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Benefits of Tree Nuts in Glycemic Control

Displacement of high glycemic-index carbohydrates and high and monounsaturated fat content may explain the positive effects….

Effie Viguiliouk and colleagues from St. Michael’s Hospital in Toronto, Ontario conducted a systematic review and meta-analysis of randomized controlled trials to assess the effect of tree nuts on glycemic control in patients with type 2 diabetes. Tree nuts that were being considered included almonds, Brazil nuts, cashews, hazelnuts, macadamia nuts, pecans, pine nuts, pistachios and walnuts. Based on the findings of 12 randomized trials involving 450 middle-aged adults, diets with median amount of 56g of tree nuts per day significantly reduced HbA1c by 0.07% and fasting glucose by 0.15mmol/L after an eight week period. But analysis of the effects of tree nuts on fasting insulin and homeostasis model assessment of insulin resistance (HOMA-IR) indicated insignificant effects.

"The ability of tree nuts to improve glycemic control may relate to a carbohydrate displacement mechanism by which tree nuts reduce the glycemic load of the diet by displacing high glycemic-index carbohydrates," the authors suggested. In addition, high amounts of magnesium and monounsaturated fat (MUFA) content in nuts might be factors in reducing the amount of glucose in the blood. Magnesium plays an important role in insulin-mediated glucose uptake. Low magnesium levels could result in impaired tyrosine-kinase activity of the insulin receptors and lead to defective insulin action. Similarly, MUFA might involve in the process of glucose transporting across skeletal muscle, as well as in buffering beta cell hyperactivity and insulin resistance. Thus, high amount of MUFA could significantly reduce HbA1c level.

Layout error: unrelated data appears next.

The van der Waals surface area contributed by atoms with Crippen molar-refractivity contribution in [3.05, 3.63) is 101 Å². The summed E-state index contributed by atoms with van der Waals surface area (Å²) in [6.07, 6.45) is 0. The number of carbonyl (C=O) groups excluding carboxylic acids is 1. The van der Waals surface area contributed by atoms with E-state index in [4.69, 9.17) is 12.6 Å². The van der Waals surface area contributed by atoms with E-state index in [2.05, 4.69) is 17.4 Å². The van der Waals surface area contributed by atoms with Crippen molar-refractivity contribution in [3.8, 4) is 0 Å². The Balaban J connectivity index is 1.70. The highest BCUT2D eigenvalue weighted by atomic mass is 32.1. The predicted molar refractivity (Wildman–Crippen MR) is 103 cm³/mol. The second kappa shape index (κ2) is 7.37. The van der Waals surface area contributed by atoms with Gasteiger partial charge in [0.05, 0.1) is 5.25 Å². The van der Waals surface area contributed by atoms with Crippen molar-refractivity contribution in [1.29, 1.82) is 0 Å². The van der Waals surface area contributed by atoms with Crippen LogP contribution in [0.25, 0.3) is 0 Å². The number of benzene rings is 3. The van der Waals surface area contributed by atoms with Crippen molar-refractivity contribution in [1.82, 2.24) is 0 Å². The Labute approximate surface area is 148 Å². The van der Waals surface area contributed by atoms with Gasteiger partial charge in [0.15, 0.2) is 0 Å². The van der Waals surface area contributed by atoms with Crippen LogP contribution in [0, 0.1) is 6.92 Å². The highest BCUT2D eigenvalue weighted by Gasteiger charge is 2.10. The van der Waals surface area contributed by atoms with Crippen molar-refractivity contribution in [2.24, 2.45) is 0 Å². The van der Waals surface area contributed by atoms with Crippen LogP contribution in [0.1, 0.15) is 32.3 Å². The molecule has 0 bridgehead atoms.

Even though the results of the system review and meta-analysis on randomized controlled trials showed positive effects of tree nuts on glycemic control, there were several factors that needed to be considered. For instance, the sample size of these trials was relatively small, and the studies were poorly conducted. Also, the short follow-up period (median duration = 8 weeks) of these trials might not be long enough to alter the glucose levels in the patients’ body. "In our meta-analysis, all 5 trials with a crossover design contained a washout period ranging from 1–8 weeks. Since HbA1c reflects mean glycemia for the previous 3 months, it is not certain whether this is long enough to diminish any potential carry-over effects." Last, most of the subgroup analyses were underpowered; therefore, effect of other factors on glycemic control could not be evaluated.

Practice Pearls:
  • A systematic review of randomized controlled trials indicated that consumption of diets rich in tree nuts for an average of 8 weeks could reduce HbA1c levels in patients with type 2 diabetes.
  • Limitations of the evaluated trials included small sample size, short duration of follow-up and poor quality.
  • Larger, longer, and higher quality trials should be conduct in the future to help guide the development of nutrition recommendations.

Viguiliouk E, Kendall C, Mejia S, et al. Effect of Tree Nuts on Glycemic Control in Diabetes: A Systematic Review and Meta-Analysis of Randomized Controlled Dietary Trials. PLOS One. 2014; 9(7): e103376.